Michigan House panel approves bill penalizing illegal mass pickets

Michigan House panel approves bill penalizing illegal mass pickets
Sep. 24, 2013 | Comments

Written by
Kristen M. Daum

About House Bill 4643
• Since 1939, state law has prohibited mass picketing under certain conditions such as when doing so would impede or intimidate people from engaging in lawful employment, obstruct access to places of employment, interfere with the use of public roadways or transit or when if a protest would involve a private residence.
• House Bill 4643 would allow employers to seek court orders to stop illegal pickets. Employers would not have to show they’re suffering any harm before seeking court action.
• The bill also would allow circuit courts to impose fines on individuals or unions engaged in such pickets. If an individual was previously subjected to a court order over illegal mass-picketing and they violated that law again, the court could fine them $1,000 per day for each day they picket illegally. Unions or organizations that sponsor a picket in violation of a court order could be fined $10,000 per day.
• After receiving approval Tuesday from a House committee, the bill moves to the chamber floor for consideration, but it’s unclear how quickly it could be voted on.

LANSING — Legislation that would institute steep fines for individuals and labor unions who engage in illegal mass pickets is headed to the House floor.

But lawmakers and labor and business leaders can’t agree on whether it addresses an actual problem in Michigan — the one example given during debate on the proposal was the Detroit Newspapers strike in 1995.

Unions say the House bill would chill their members’ voices by intimidating workers against protesting their employers. Businesses, represented by the Michigan Chamber of Commerce, say the bill “adds teeth” to current law and addresses “a real problem” employers face.

The House Oversight Committee voted 4-2 along party lines Tuesday in favor of House Bill 4643.

The legislation, introduced last spring by Rep. Tom McMillin, R-Rochester Hills, is the most recent example in a line of legislative changes that have staunchly divided labor groups and businesses in recent years, like the controversial right-to-work law.

Rep. Jim Townsend, D-Royal Oak, described the bill as “a solution in search of a problem.”

Wendy Block, director of health policy and human resources for the state chamber, rejected that premise and called the legislation “a solution to a real problem that does exist here.” The chamber mentioned the newspaper strike.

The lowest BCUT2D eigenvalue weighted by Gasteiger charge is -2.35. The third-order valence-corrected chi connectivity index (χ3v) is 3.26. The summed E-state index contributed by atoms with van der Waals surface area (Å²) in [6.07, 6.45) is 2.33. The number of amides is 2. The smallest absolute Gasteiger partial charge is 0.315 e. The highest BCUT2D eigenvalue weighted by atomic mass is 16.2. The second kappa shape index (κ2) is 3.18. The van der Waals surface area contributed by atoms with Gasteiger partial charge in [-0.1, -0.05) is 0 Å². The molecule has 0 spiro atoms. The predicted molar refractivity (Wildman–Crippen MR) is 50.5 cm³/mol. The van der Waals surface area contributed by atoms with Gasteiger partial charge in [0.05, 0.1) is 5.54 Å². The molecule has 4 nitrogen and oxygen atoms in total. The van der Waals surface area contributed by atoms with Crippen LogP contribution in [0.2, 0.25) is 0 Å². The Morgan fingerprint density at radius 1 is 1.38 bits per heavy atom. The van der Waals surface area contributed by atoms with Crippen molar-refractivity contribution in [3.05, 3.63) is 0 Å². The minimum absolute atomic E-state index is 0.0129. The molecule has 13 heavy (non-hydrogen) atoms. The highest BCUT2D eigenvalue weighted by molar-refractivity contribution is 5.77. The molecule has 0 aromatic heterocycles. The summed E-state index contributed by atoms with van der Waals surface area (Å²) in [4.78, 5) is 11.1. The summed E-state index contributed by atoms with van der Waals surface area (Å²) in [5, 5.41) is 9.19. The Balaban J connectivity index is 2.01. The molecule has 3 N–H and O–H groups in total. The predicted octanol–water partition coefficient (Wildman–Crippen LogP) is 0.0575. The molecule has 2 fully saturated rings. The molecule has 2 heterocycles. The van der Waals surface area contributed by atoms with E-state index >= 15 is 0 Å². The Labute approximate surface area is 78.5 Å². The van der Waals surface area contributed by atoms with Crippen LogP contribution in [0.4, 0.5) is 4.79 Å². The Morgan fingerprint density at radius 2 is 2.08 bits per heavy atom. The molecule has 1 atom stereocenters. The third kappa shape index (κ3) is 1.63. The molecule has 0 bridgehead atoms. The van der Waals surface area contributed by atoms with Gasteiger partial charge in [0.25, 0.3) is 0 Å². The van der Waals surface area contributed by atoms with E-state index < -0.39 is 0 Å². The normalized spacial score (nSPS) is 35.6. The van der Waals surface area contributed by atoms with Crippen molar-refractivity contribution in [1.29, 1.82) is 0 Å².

“There certainly are examples here in Michigan,” Block said.

However, when pressed by Democratic lawmakers, Block either would not or could not provide specific examples and, minutes later, acknowledged that no recent pickets — such as those among restaurant workers seeking a higher minimum wage — have risen to the level of warranting a court injunction.

“Our concern is it very likely could,” Block said, agreeing with Rep. Rose Mary Robinson, D-Detroit, that the bill was more “preventative” in nature. Both Townsend and Robinson voted against sending House Bill 4643 to the floor.

Testimony: UAW opposes fines for illegal mass picketing

Tim Hughes, the legislative director for the United Auto Workers, called the legislation “legally flawed” and indefensible, because it would allow a business to receive a court injunction to stop a picket without requiring the business to show that the picket is causing actual harm.

“It’s a bad idea; it’s trying to intimidate unions from picketing when they’re on strike,” Hughes said. “There’s already laws on the books that provide penalties if they’re not picketing properly.”

Block said existing laws aren’t sufficient and the House bill is “needed to provide a stronger deterrent, or teeth.” The bill would allow courts to impose fines of $1,000 per day on individuals and $10,000 per day on unions that are found to be repeated violators of the law.

“No one is saying employees don’t have their right to picket or to voice their concerns,” Block said. “This is a question of the avenue in which they do it and when it crosses the line of business operations.”